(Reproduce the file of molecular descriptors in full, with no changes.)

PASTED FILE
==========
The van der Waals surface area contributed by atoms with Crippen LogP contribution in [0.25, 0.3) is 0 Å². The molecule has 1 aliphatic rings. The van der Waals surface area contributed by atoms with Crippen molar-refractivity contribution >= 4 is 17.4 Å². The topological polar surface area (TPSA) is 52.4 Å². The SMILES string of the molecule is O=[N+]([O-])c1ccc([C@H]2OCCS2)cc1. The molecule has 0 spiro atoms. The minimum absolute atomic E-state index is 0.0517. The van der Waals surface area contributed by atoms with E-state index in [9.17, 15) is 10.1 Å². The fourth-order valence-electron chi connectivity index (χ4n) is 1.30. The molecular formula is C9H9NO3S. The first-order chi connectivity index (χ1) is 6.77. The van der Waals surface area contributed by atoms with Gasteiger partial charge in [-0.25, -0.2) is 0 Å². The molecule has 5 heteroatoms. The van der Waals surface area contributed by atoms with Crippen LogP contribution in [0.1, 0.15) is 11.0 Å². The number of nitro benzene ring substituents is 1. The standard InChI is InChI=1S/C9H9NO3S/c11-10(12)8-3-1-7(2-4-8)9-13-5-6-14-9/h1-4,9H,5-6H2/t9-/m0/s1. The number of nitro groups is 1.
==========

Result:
The van der Waals surface area contributed by atoms with Crippen LogP contribution in [0.25, 0.3) is 0 Å². The molecule has 1 aliphatic rings. The van der Waals surface area contributed by atoms with Crippen molar-refractivity contribution >= 4 is 17.4 Å². The topological polar surface area (TPSA) is 52.4 Å². The SMILES string of the molecule is O=[N+]([O-])c1ccc([C@H]2OCCS2)cc1. The molecule has 0 spiro atoms. The minimum absolute atomic E-state index is 0.0517. The van der Waals surface area contributed by atoms with E-state index in [9.17, 15) is 10.1 Å². The fourth-order valence-electron chi connectivity index (χ4n) is 1.30. The molecular formula is C9H9NO3S. The first-order chi connectivity index (χ1) is 6.77. The van der Waals surface area contributed by atoms with Gasteiger partial charge in [-0.25, -0.2) is 0 Å². The molecule has 5 heteroatoms. The van der Waals surface area contributed by atoms with Crippen LogP contribution in [0.1, 0.15) is 11.0 Å². The number of nitro benzene ring substituents is 1. The standard InChI is InChI=1S/C9H9NO3S/c11-10(12)8-3-1-7(2-4-8)9-13-5-6-14-9/h1-4,9H,5-6H2/t9-/m0/s1. The number of nitro groups is 1.